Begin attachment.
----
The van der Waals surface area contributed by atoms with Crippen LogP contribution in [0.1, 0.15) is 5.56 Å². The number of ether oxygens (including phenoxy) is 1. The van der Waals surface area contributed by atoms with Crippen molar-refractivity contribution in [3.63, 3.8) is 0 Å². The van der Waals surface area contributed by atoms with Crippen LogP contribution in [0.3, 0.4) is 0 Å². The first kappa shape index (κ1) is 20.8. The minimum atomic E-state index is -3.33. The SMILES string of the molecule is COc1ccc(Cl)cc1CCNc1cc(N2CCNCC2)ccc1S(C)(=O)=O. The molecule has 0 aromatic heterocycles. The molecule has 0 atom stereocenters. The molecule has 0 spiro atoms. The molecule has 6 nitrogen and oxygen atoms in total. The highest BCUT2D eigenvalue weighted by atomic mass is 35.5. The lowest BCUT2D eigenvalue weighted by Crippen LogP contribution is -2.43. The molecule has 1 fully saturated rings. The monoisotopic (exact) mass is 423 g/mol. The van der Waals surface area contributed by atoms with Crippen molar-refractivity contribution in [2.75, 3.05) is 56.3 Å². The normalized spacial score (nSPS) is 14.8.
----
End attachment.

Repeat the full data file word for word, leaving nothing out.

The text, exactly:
The van der Waals surface area contributed by atoms with Crippen LogP contribution in [0.1, 0.15) is 5.56 Å². The number of ether oxygens (including phenoxy) is 1. The van der Waals surface area contributed by atoms with Crippen molar-refractivity contribution in [3.63, 3.8) is 0 Å². The van der Waals surface area contributed by atoms with Crippen LogP contribution in [0.3, 0.4) is 0 Å². The first kappa shape index (κ1) is 20.8. The minimum atomic E-state index is -3.33. The SMILES string of the molecule is COc1ccc(Cl)cc1CCNc1cc(N2CCNCC2)ccc1S(C)(=O)=O. The molecule has 0 aromatic heterocycles. The molecule has 0 atom stereocenters. The molecule has 0 spiro atoms. The molecule has 6 nitrogen and oxygen atoms in total. The highest BCUT2D eigenvalue weighted by atomic mass is 35.5. The lowest BCUT2D eigenvalue weighted by Crippen LogP contribution is -2.43. The molecule has 1 fully saturated rings. The monoisotopic (exact) mass is 423 g/mol. The van der Waals surface area contributed by atoms with Crippen molar-refractivity contribution in [2.75, 3.05) is 56.3 Å². The normalized spacial score (nSPS) is 14.8.